This post by Grady Winston addresses critical energy fuel and energy issues we all need to think about as a population that’s addicted to fossil fuels. I have no doubt some renewable enthusiasts will challenge Winston’s argument for using natural gas as opposed to oil or coal, saying it’s not nearly enough and it’s still a fossil […]
As a result of this problem, Japan’s trade minister, Yukio Edano, would like to bring back online two of the nuclear reactors currently offline. In order to resume operations of these facilities, however, he would need to receive the support of both the governor and mayor of the region, who both have expressed concerns regarding the safety of doing so.
Synergy Dairy and CH4 Biogas to Launch New York State’s Largest On-Farm Co-Digestion Biogas Project Estimated to Power 1,000 Homes
State’s Largest On-Farm Biogas-to-Energy Project and First On-Farm Facility Specifically Designed for Co-Digestion to Help Reduce Dairy’s Greenhouse Gas Emissions
Can a 10,000 square foot house really be green? Is a hybrid GMC Yukon SUV an oxymoron? At what point does the alleged greenness of something go from truly being green to mere greenwashing?
The environmental bandwagon is getting crowded as more and more people recognize the benefits and importance of going green. Sometimes it is out of a genuine sense of commitment to green principles. But sometimes it is just marketing.
Green houses are one area where this is becoming an issue. Houses which many people would consider oversized behemoths are being touted for their supposed greenness. In a recent article, Jetson Green pointed out the absurdity of a 9,800 square foot house in Larkspur, Colorado being called a "green" building. A couple of weeks ago, when I attended a GM-sponsored event (along with David Anderson), I test-drove a 2008 GMC Yukon Hybrid. How truly green are these?
Brick may not be the first thing that springs to mind when we talk about green building. But there are qualities that bricks posess that make them worth considering as a green building material.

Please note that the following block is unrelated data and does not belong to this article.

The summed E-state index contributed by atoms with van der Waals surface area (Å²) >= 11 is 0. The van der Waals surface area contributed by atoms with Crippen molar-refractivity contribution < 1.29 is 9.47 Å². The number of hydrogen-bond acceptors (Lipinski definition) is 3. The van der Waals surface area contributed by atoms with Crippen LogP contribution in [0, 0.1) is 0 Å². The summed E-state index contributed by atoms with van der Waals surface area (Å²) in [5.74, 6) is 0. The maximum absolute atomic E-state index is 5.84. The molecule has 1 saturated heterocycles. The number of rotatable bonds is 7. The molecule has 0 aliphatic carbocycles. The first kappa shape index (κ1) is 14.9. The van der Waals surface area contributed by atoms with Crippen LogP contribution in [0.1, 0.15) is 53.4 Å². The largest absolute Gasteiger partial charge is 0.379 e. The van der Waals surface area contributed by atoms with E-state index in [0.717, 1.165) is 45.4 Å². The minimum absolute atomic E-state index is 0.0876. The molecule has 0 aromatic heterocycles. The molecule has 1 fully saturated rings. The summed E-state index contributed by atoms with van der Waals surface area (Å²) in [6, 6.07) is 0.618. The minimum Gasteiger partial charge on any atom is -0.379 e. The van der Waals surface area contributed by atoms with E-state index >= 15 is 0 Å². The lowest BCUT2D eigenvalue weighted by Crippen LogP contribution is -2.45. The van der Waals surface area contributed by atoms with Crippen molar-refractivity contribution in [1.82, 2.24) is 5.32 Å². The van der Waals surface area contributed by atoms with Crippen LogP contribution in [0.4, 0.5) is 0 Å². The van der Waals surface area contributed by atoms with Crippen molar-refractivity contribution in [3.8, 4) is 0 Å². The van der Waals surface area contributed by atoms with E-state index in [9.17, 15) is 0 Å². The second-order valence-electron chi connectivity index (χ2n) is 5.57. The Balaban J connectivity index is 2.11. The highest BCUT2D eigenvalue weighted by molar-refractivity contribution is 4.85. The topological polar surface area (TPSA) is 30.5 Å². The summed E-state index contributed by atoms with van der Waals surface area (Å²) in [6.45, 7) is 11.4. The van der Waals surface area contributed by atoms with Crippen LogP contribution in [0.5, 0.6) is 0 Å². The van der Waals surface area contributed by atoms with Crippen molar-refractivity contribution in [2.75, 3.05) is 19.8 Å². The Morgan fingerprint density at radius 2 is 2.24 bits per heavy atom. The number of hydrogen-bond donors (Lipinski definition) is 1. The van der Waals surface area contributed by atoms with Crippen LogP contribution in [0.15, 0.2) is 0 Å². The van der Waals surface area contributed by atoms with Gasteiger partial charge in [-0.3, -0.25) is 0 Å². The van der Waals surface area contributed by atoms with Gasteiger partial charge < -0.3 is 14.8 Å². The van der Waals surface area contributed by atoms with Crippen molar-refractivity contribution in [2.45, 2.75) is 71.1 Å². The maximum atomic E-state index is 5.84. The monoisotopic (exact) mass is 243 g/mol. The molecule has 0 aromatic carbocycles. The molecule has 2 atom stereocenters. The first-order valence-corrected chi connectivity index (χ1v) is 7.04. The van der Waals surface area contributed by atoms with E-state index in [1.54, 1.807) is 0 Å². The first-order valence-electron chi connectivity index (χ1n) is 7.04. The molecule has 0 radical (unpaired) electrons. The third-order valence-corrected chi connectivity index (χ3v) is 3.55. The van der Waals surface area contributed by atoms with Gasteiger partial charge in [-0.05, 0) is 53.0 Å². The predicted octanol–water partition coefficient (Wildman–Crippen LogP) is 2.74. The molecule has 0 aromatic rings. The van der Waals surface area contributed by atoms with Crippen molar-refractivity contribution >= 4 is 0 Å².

For starters, let’s take a look at the materials that go into brick: clay and water. That’s it. No complex chemicals, no exotic compounds, no imported components. At the end of its life, a brick is effectively just a manufactured clay stone with a special shape. It breaks down into earth since it comes from earth. Clay mining is comparatively benign, compared to ore mining for metals, which requires far more material to be extracted and processed to produce the finished product. Clay is not a resource that is in short supply, which makes it a more attractive material to use, as well.
The main reason brick isn’t an even greener building material is that it takes a lot of energy to make a brick. However, the extra energy is relative. An Australian government website comparing wood siding to brick veneer shows that exterior walls with the same backing construction with brick have about three times as much embodied energy per unit of wall area. (A timber board clad wall takes 188 MJ per square meter; brick veneer requires 561 MJ per square meter.) The tradeoff is in durability and maintenance. Brick is much lower maintenance than other materials. Most brick will last for generations with only some minor tuckpointing to repair joints.